SINGAPORE - A four-storey building in Thomson Road will be demolished to allow excavation works for an upcoming North-South Corridor (NSC) tunnel just metres away to begin safely.
This is after the authorities found that the 57-year-old mixed-use building at 68 to 74 Thomson Road was not strong enough to withstand excavation works.
Instead, the building and the 776 sq m plot of freehold land it sits on was acquired by the Singapore Land Authority (SLA) on Friday (April 16).
The owners of the 12 residential units and four commercial units on the ground floor will have to return their units to the SLA by the end of July and the building will be demolished by the end of this year.
Of the 16 units in the building, 14 had been leased out to tenants.
The unit owners will be compensated based on the market value at the time of the acquisition. SLA and the Land Transport Authority (LTA) said they will work closely with the owners and assist them through the acquisition process.
According to a joint statement by SLA, LTA and the Building and Construction Authority (BCA), the building’s foundation required strengthening, but its concrete strength was not strong enough to allow for this.
LTA-appointed engineers had done an impact assessment last year ahead of NSC excavation works, and found that the building’s foundation was not uniform.
This was because part of the building was propped up with piles following the demolition of an adjacent building in 1994.
The engineers found that the foundation needed to be strengthened so it could withstand the impact of the NSC tunnel excavation works.
To ensure safety during the foundation strengthening works, all of the building’s occupants were moved out in February and had found alternative places to live and do business.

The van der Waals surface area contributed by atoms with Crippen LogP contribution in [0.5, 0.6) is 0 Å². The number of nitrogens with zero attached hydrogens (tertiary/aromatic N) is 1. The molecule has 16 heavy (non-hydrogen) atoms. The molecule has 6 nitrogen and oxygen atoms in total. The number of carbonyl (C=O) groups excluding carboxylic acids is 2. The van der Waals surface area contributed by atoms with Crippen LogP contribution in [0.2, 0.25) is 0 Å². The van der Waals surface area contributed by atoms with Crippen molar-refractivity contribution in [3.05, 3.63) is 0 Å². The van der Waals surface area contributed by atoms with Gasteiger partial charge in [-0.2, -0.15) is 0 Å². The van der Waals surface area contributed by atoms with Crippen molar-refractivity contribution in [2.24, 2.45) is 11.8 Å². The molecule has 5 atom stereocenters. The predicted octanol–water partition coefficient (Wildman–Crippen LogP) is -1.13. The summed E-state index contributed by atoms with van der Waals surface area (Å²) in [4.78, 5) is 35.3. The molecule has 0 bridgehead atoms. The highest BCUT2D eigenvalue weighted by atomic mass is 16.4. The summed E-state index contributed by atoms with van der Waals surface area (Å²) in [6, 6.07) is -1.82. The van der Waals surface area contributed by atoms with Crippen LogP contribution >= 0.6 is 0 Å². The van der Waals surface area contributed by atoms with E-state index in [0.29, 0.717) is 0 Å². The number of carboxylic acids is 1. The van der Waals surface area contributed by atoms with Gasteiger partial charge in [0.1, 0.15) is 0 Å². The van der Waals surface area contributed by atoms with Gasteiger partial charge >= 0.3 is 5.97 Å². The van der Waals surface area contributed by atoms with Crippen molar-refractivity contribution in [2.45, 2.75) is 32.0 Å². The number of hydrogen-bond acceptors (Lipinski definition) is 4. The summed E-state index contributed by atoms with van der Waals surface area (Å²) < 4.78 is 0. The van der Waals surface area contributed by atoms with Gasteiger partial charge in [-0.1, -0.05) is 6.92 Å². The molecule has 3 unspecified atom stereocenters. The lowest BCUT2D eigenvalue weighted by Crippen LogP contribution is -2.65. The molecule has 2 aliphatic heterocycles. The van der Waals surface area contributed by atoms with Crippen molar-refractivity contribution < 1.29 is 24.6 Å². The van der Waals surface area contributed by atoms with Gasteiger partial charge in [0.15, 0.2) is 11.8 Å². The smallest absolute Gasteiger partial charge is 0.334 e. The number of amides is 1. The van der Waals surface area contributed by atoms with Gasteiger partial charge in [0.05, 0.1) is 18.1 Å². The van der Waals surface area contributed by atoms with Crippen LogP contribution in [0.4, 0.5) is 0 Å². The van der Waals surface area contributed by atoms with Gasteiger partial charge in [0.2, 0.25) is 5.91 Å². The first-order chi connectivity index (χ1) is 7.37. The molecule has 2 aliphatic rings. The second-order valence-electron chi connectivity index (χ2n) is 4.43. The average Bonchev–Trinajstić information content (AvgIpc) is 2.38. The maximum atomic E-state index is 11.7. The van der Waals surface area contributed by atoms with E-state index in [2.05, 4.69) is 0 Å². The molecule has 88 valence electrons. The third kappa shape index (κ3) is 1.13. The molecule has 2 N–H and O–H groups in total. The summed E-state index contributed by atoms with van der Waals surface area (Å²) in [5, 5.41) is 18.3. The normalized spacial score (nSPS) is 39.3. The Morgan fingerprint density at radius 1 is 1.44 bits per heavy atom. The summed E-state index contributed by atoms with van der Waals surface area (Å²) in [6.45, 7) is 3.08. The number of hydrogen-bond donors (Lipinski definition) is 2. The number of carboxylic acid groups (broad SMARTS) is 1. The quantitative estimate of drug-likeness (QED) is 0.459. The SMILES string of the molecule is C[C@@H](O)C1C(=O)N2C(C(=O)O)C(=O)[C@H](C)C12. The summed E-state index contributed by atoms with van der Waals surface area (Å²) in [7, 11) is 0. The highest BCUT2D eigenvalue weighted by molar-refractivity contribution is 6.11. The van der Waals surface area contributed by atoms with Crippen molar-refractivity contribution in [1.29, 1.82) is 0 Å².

LTA then conducted further tests, which involved taking core samples from the building’s concrete, for due diligence. Such tests are invasive and could only have been done once the building was vacated, the authorities said.
The tests found that the concrete was weaker than expected and it would be risky to carry out the foundation strengthening works.
BCA had also conducted an independent inspection of the building in February and agreed with the assessment that while the building was safe if there were no major construction works in the vicinity, it would be impractical and risky to carry out the strengthening works.
The building, which previously housed shops such as a Tanjong Rhu Pau outlet and Animal Infirmary, a veterinary clinic, is the only building near the 21.5km NSC that has been assessed as requiring foundation strengthening works.
The authorities said the acquisition and demolition of the Thomson Road building will not have an impact on the construction timeline of the NSC.
Previously slated to be completed in 2026, work on the NSC has been delayed by a year until 2027 due to Covid-19.
Construction of the corridor, which will connect towns in the northern region to the city, began in 2018 after the first civil contract was awarded in 2017 for a stretch between Novena Rise and Toa Payoh Rise.
Since then, all 14 civil contracts for the construction of the corridor's tunnels and viaducts have been awarded, with the final batch awarded in late 2019.
The corridor was originally intended to be a vehicular expressway but was later reconfigured to include dedicated bus lanes, cycling trunk routes and pedestrian paths, making it Singapore's first integrated transport corridor.
When it is completed, bus journeys from towns in the north such as Woodlands, Sembawang and Ang Mo Kio to the city could be 10 to 15 minutes shorter.
The corridor, which will run almost parallel to the Central Expressway (CTE), will also alleviate traffic on the CTE and major arterial roads such as Thomson Road and Marymount Road.
Meanwhile, the corridor's cycling trunk routes and pedestrian paths will link up with the Park Connector Network and local cycling paths within HDB towns along the entire corridor.